International Council for the Exploration of the Sea
ICES Marine Science Symposia - Volume 201 - 1995 - Part 22 of 67.pdf (2.44 MB)

Review of some aspects of marine fish larviculture

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posted on 2023-07-11, 09:34 authored by Patrick Sorgeloos, Marleen Dehasque, Philippe Dhert, Patrick Lavens

Dependable availability of quality fry to stock grow-out production systems has been one of the most critical factors in the commercial success of industrial production of fish and shellfish. Large-scale production of marine fish fry was realized only from the 1980s onwards. Although Japan was the pioneer with the red sea bream (Pagrus major), the most competitive hatchery methods were eventually developed in Europe for the sea bass (Dicentrarchus labrax) and the gilthead sea bream (Sparus aurata). Improved knowledge of larval dietary requirements, not the least with regard to (n-3) highly unsaturated fatty acids (HUFAs), combined with the adoption of live-food enrichment protocols allowed the successful transition from pilot to commercial-scale larviculture. Initially based on an empirical approach, larviculture nutrition research today is of a multidisciplinary nature. There are good indications that the more fundamental approach will lead to significant progress in hatchery outputs. The larval dietary regimes will eventually be adjusted as a function of the cultured species and/or specific developmental stages, e.g., changes in the enrichment protocols for Brachionus and Artemia, the selected formulation of substitution diets, and/or the adoption of co-feeding techniques. The area that has been most neglected so far, but might provoke the biggest impact in future hatchery technology is microbiology. Also the prophylactic and therapeutic use of antibiotics and other chemotherapeutics is expected to undergo significant improvements in the near future. In addition, it is very likely that better broodstock conditioning and feeding can ensure improved and constant larval qualities. Finally, improved zoo techniques will make fish larviculture more predictable and more cost-effective, e.g., adoption of modular hatchery systems, selection and use of new materials, reduction of the so-called “ human factors” by increased automation, etc.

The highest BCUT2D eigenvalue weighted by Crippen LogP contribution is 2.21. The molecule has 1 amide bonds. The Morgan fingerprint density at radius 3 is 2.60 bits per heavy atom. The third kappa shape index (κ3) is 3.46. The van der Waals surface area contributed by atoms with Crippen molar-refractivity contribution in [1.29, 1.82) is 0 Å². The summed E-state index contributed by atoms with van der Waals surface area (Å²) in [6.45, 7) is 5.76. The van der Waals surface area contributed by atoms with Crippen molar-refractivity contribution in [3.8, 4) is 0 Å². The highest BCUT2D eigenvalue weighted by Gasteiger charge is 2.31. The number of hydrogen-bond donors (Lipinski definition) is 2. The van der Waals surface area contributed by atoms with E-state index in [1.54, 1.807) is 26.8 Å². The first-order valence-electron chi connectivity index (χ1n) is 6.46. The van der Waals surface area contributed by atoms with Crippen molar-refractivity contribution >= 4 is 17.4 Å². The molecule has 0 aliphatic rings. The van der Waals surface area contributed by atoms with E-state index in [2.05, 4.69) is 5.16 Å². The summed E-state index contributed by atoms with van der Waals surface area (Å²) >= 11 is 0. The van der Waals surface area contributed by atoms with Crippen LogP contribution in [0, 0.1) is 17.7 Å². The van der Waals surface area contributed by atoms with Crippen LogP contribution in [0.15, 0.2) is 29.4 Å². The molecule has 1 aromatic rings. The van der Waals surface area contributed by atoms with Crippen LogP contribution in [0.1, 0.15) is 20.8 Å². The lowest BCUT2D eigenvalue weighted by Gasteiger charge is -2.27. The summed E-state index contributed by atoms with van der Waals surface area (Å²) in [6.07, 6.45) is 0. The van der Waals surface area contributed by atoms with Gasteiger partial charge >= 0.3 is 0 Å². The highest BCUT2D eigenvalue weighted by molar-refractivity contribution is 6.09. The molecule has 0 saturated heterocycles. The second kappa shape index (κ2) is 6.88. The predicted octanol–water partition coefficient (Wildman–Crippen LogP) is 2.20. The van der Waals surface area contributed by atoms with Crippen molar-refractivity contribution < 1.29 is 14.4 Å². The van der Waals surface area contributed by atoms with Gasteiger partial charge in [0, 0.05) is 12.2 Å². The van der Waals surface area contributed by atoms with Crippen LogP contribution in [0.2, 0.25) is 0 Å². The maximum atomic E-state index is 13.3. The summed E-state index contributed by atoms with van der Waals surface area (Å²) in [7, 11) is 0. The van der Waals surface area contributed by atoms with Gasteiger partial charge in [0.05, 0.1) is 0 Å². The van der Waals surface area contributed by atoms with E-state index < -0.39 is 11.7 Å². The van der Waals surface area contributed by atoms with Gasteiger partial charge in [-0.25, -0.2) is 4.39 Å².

Article from Marine Science Symposia Vol. 201 - "Mass rearing of juvenile fish". Symposium held in Bergen, 21-23 June 1993. To access the remaining articles please click on the keyword "MSS Vol. 201". 



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Recommended citation

Sorgeloos, P., Dehasque, M., Dhert, P., and Lavens, P. 1995. Review of some aspects of marine fish larviculture. ICES Marine Science Symposia, 201: 138-142.